Go is a game that computers have trouble with traditionally. Played on a board with a grid of either nine by nine or 19 by 19 lines, the game pits two players against each other in an attempt to control territory using black and white stones. The player holding the black stones goes first, placing a stone at an intersection of two lines on the grid. The player holding the white stones goes next. The two players attempt to control territory on the board by surrounding their opponents stones with their own.
The game is tough for computers to play. Unlike games like chess and checkers, Go gets more complicated the longer the game lasts. In chess and checkers, you remove pieces during play as they're captured. In Go, you're placing more stones on the board until you move into an endgame. For this and other reasons, computer programs have had trouble keeping up with human players.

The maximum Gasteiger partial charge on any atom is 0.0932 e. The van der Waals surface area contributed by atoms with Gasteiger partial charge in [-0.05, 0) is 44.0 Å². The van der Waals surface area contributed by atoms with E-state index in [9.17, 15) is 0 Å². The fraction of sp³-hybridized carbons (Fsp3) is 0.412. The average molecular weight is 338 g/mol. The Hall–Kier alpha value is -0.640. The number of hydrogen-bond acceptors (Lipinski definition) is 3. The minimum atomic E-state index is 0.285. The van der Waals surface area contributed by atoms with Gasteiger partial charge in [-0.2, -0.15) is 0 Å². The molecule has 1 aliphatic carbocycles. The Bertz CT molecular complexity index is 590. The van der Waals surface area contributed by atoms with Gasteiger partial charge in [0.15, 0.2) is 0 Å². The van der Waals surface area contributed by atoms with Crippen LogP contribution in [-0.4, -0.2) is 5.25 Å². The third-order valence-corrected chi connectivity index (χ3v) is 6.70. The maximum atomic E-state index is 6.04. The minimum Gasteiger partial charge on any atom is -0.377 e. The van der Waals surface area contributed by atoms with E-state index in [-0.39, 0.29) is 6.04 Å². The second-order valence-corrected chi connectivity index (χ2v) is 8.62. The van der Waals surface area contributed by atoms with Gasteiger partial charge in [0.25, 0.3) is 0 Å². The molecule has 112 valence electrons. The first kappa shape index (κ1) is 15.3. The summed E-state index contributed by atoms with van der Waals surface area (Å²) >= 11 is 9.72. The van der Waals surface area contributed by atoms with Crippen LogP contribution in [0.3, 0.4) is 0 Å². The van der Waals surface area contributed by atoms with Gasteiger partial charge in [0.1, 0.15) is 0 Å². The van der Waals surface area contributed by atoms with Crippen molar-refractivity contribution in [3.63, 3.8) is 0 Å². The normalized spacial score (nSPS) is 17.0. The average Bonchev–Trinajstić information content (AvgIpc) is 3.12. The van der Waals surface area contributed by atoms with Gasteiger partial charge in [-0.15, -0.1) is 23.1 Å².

But in July 2010, the MoGoTW program running on 512 cores of the Cray XT4/XT5 supercomputer defeated professional Go player Catalin Taranu in a 19 by 19 Go match. The computer had a seven-stone handicap and won by just 1.5 points.
While Taranu's loss may mark a new era in computer dominance in gaming, it might be premature to dismiss humans. We're clever creatures -- we're not ready to say "game over" just yet.
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